Limericks for Kids

What You Need:

  • Paper
  • Pencil
  • Dictionary, thesaurus
  • Samples of limericks

What You Do:

  1. Explain to your child that the first, second and fifth lines of a limerick usually rhyme with each other and contain 7 to 10 syllables. The third and fourth lines also rhyme with each other but are shorter, containing 5 to 7 syllables. In other words, the rhyme scheme for a limerick is AABBA.
  2. Try mentioning some other terms used to describe this type of poetry. For example, you will often find amphibrachic metrical feet which consist of one long or stressed syllable surrounded by two short syllables, as in: There was a|Young Lady|of Welling. Or, you might see the stringing together of anapestic feet which consists of two unstressed syllables followed by a stressed syllable, as in Clement Moore’s The Night Before Christmas: “Twas the night|before Christ|mas and all|through the house.”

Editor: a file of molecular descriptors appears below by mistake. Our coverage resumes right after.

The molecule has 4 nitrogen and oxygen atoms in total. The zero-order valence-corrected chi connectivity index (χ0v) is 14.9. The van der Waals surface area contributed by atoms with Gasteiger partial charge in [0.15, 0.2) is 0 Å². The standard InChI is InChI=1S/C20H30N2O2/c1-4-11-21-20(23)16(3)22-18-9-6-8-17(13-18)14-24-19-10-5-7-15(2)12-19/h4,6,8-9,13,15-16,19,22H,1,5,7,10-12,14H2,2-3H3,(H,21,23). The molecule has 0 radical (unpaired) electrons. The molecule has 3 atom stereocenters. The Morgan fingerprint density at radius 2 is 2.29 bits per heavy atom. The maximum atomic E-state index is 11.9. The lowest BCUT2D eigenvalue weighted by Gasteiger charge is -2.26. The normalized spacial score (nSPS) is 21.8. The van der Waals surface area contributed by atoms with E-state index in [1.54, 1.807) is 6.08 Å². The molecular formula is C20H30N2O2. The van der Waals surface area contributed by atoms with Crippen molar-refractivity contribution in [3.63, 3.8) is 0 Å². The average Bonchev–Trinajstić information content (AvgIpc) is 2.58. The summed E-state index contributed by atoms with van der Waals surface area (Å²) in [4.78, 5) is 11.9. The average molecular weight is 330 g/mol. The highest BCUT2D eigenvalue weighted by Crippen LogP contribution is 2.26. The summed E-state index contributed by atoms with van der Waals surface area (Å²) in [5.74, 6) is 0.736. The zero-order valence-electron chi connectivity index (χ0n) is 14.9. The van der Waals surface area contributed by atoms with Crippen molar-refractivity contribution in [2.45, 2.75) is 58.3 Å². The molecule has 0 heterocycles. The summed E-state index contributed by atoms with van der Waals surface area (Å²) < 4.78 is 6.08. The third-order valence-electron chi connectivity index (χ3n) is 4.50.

3. Ask your child to think of a St. Patrick's Day theme or location to write about. If she needs ideas, try looking online for information about the holiday, or Irish people and places. The first line traditionally introduces these, as in: “There was an Old Man of Kilkenny.” Encourage your child to keep the location or last word of the first line simple and easy to rhyme with.
  4. Next, have your child think of the story or plot for the poem. What action is taking place? Have him construct three more lines, making sure to follow the rhyming scheme.
  5. The limerick can either close with a silly, unexpected twist or it can repeat the first line.
  6. Now she can glue the limerick onto card stock and give it to someone special, and hopefully with a good sense of humor, in honor of St. Patrick’s Day.

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